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Maserati's Itala Hispano Suiza special

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#1 rbm

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Posted 18 May 2006 - 10:17

Having recently read about Maserati's Itala special fitted with a Hispano Suiza aero engine. Knowing nothing about these engines I was wondering how they lost the extra cylinders?


#2 robert dick

robert dick
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Posted 18 May 2006 - 11:33

See :

#3 rbm

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Posted 18 May 2006 - 11:59


#4 m9a3r5i7o2n

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Posted 18 May 2006 - 16:34

The bore and stroke of the two engines makes the small four cylinder 358 cubic inches and the larger engines 573 cubic inches. Somehow I have some reservation about someone putting a derived 300 h.p. in a race car, altho many of the cars were of a very large size. These engines also had very deep crankcases and that might have done something about that also.
All of the engines had dual magnetos.

I have the U.S.A. Army engine manual with all the pictures of this engine and one thing that really stands out is the crudeness of the cam lobes. That plus the siamesed intake ports may have caused the engine to have a short r.p.m. range. It also had only one single barrel carburetor and no separation of the right and left banks to divide the engine into two separate four cylinders engines as did the 1930-31-32 Oakland- Pontiac V-8.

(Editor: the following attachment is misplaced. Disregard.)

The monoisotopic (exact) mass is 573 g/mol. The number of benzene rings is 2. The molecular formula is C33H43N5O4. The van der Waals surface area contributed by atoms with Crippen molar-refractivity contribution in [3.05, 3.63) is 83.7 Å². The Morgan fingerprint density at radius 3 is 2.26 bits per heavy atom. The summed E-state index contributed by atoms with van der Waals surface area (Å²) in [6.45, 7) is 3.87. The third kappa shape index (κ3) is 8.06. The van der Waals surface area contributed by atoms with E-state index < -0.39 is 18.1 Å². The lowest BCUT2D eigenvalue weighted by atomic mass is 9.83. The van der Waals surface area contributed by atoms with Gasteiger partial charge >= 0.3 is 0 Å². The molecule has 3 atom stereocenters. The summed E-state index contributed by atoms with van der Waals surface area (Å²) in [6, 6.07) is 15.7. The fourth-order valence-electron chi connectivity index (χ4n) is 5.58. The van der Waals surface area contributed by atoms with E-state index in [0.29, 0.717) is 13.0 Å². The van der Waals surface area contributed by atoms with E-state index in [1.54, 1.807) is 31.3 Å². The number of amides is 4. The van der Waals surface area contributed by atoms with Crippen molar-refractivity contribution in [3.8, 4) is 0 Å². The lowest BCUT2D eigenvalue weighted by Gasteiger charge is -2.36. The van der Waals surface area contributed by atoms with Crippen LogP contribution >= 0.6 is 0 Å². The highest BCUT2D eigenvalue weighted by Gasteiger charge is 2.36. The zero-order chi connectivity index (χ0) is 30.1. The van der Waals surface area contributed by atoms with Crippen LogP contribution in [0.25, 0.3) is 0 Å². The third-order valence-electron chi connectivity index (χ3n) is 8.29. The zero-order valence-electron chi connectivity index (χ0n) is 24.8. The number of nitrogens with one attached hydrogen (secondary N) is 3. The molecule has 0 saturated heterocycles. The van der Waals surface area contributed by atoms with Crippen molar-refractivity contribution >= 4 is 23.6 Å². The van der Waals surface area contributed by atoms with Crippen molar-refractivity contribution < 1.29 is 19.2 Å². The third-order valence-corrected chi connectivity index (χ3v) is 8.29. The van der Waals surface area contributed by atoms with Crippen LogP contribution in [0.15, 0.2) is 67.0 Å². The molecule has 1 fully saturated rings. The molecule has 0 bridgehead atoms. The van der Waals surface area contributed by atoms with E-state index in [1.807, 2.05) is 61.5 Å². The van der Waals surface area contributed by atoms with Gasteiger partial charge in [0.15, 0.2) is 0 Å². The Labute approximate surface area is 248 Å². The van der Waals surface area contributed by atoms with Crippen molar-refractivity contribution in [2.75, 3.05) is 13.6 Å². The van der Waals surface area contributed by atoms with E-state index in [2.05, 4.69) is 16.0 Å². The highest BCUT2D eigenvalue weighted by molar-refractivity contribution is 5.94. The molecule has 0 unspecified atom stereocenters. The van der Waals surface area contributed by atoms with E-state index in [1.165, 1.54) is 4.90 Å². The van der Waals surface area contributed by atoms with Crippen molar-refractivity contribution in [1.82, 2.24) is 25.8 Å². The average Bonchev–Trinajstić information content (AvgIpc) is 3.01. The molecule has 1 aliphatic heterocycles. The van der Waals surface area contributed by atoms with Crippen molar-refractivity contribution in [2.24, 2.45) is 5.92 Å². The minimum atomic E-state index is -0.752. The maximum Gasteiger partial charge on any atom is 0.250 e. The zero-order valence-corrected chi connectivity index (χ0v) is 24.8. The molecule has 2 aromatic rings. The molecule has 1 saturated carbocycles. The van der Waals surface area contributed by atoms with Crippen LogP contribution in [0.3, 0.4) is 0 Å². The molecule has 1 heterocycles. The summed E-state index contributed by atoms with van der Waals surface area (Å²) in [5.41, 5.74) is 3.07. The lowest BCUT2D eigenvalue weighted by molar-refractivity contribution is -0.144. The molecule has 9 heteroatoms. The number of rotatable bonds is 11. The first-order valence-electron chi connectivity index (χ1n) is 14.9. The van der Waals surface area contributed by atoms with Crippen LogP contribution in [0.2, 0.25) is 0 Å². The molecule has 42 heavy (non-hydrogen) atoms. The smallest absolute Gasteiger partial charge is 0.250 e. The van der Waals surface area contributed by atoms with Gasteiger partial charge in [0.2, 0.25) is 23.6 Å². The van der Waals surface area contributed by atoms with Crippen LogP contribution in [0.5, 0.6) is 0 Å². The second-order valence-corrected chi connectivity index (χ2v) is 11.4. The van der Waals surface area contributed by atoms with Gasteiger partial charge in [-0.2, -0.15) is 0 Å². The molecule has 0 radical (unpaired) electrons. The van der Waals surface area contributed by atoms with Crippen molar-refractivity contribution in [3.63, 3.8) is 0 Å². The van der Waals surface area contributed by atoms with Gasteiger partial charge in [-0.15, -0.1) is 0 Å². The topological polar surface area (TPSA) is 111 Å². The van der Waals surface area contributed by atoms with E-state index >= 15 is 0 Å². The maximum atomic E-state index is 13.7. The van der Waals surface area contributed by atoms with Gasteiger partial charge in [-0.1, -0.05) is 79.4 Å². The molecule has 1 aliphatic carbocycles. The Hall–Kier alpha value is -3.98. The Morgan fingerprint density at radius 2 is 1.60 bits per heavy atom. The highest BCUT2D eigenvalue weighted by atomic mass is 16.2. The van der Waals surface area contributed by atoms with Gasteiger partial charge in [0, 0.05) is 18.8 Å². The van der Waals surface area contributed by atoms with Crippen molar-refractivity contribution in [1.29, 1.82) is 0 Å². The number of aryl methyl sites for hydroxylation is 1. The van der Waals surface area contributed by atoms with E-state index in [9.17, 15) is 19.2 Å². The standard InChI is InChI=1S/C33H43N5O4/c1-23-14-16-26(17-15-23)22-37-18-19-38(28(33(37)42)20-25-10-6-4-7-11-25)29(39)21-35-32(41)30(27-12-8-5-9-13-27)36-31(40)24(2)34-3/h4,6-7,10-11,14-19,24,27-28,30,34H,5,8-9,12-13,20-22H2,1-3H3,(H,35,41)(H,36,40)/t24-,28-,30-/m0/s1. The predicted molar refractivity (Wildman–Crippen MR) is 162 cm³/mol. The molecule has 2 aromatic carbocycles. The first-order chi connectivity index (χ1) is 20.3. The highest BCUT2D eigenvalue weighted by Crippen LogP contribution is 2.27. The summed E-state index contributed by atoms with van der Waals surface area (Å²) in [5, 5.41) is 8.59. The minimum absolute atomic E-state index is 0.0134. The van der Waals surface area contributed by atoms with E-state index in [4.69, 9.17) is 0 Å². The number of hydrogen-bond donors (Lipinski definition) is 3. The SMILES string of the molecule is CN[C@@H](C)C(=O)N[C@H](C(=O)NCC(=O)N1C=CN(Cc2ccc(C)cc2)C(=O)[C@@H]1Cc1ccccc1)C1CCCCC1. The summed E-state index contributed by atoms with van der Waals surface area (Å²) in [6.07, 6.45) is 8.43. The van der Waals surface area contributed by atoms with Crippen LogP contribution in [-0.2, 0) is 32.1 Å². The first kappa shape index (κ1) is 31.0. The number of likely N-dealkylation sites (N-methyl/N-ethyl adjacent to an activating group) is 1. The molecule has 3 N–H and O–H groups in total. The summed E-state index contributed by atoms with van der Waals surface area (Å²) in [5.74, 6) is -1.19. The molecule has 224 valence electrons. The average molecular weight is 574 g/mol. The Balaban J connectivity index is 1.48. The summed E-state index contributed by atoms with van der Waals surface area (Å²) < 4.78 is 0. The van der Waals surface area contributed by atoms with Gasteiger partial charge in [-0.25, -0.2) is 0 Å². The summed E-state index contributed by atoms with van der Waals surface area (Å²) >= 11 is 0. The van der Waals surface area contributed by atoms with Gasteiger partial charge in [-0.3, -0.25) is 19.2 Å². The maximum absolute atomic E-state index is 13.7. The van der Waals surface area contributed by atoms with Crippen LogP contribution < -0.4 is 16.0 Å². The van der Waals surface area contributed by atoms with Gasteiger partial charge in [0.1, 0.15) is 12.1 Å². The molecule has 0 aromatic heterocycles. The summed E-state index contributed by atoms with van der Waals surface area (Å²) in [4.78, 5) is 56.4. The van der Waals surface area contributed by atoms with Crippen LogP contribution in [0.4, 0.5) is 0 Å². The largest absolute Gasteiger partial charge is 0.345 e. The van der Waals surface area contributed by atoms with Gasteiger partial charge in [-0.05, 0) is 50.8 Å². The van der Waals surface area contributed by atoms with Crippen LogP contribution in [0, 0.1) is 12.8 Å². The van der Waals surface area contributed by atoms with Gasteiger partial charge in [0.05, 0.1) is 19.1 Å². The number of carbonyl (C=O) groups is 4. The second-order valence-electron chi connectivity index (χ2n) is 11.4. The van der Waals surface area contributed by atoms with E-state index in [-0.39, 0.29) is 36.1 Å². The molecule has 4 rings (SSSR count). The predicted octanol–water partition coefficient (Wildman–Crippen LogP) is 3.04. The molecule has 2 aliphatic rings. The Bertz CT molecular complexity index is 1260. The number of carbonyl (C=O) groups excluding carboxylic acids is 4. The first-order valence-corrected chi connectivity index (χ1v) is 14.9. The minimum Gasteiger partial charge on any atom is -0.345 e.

One of the things that is very apparent is that the exhaust pipes come out of either the left or right sides of the cars. So there doesn’t seem to be very much appreciation for tilting the engines one way or the other.

These engines were also made by the Wright Corporation in Patterson New Jersey U.S.A. by the thousands some people claiming that Wright made half of the Hissos manufactured. I haven’t seen any figures to verify just who made how many or even any figures to verify the numbers. One place stating that 25,000 were made worldwide. The 49,000 mentioned in one of the places is a very very large number for an engine of this type and although this was done in wartime one would have a very difficult or impossible time justifying this number.

Many aircraft used this engine such as the SPAD 7 &13, plus the British Se5a and others too numerous to mention.

Wolseley of Birmingham put 8 counterweights on some of their engines to alleviate some of the vibration of the 180 degrees crank. It is my belief that they were on the verge of going to a 90 degrees crank but fortunately the ending of WW-1 stopped the killing and the manufacture of any better cranks and engines. According to the book,” BRITISH PISTON AERO-ENGINES” these engines, W-4A Viper & W-4B Adder had the balanced crank weights on page 232. The picture of the crank on the following address is not bolted on and therefore I don’t know if it was a Wolseley crank or not.


M. L. Anderson